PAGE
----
Fly Wheel

The PumpHouse is located in one of Canada’s oldest original water works – where steam-powered pumps provided the first running water to Kingston residents from 1850. Only six similar preserved water pumping plants remain in North America.

The museum’s most incredible artefact is the museum itself – where the original pumps are animated and visitors can discover exactly how they worked. Guided or self-guided tours show how steam power was an essential element of the industrial development of Canada and pumped water played a key role in Kingston’s history.

The Exhibition Hall 
Visit the Exhibition Hall, a flexible exhibition space in the PumpHouse. This beautiful room, complete with original limestone walls and a great view into the massive steam boilers, is home to special exhibits and is available for community events. This year the hall features the exhibit Ontario Street: Brewers, Bakers & Boilermakers, 1830 to 1970

The PumpHouse is home to a stunning collection of model trains. An elaborate mutli-level O scale train can be set in motion by the push of a button, and the HO scale train set from the opening of the iconic CBC children’s show ‘The Friendly Giant’ is on display.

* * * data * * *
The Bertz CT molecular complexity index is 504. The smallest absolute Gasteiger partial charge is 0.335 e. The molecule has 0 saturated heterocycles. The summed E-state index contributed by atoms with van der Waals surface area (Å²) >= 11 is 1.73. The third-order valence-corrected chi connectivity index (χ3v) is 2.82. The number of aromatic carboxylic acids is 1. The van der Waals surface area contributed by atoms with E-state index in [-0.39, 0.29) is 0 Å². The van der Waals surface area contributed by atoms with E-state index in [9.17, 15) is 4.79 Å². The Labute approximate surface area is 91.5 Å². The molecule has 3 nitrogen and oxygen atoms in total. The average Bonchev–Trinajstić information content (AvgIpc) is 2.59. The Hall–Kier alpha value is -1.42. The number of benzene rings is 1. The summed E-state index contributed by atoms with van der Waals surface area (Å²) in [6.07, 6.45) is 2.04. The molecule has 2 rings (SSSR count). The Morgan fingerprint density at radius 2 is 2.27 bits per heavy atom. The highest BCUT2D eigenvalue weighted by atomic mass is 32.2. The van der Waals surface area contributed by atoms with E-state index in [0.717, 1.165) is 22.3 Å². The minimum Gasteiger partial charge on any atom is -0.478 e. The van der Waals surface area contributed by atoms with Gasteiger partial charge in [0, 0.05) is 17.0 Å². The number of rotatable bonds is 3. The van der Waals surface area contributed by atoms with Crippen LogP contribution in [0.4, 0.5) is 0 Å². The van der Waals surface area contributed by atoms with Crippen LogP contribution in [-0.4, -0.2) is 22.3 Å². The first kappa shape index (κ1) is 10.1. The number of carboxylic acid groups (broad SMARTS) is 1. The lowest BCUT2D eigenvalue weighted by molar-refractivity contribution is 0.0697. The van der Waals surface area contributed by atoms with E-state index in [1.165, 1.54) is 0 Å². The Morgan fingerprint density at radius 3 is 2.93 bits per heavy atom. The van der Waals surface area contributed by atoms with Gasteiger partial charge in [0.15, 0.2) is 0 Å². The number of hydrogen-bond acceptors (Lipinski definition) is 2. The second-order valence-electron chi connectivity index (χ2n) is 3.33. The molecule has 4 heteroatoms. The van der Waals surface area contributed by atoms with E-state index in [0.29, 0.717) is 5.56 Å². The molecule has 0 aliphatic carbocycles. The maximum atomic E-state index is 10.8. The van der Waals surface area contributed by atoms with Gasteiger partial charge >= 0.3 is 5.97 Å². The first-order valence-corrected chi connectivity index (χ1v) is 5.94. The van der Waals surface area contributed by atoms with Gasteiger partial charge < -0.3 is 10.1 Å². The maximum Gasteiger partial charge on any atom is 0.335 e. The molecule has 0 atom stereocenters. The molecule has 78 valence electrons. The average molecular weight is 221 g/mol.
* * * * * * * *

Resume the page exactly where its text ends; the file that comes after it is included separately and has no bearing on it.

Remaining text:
The Discovery Centre
Come experience the refurbished Discovery Centre, an interactive space dedicated to children and learning. All new hands-on activities highlighting science, engineering, math and technology will spark the fascination of children and adults alike. For teachers: all activities have been designed with curriculum-based learning connections.

Ontario Street: Brewers, Bakers & Boilermakers, 1830 to 1970

Ontario Street is a place of transformation and change, a space inhabited for 1000s of years before the arrival of European settlers. The exhibition, Ontario Street: Brewers, Bakers and Boiler Makers focusses on the years between 1830 and 1970, a period when the workers, entrepreneurs and residents of Ontario Street on the Lake Ontario waterfront represented the changing face of Kingston from a military post and commercial port to a post-industrial wasteland awaiting renewal (much of which in 2019 has become high-rise residential).

The street is also home to the PumpHouse itself, which is a product of the 19th-century industrial era and the emerging sense of municipal social responsibility seen at that time. The exhibition is an urban history with a sociocultural focus on the people who called Ontario Street -- long the industrial and commercial engine of Kingston -- their places of employment, residence, provision and leisure, and their intergenerational social and commercial connections with each other and with larger themes that define the street and Kingston more generally.

“Oh, what a street old Ontario has been!” – Edwin Horsey, Historian

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23 Ontario St., Kingston
  • Kingston
  • The Great Waterway
  • Tourism Kingston
  • Ontario Heritage Trust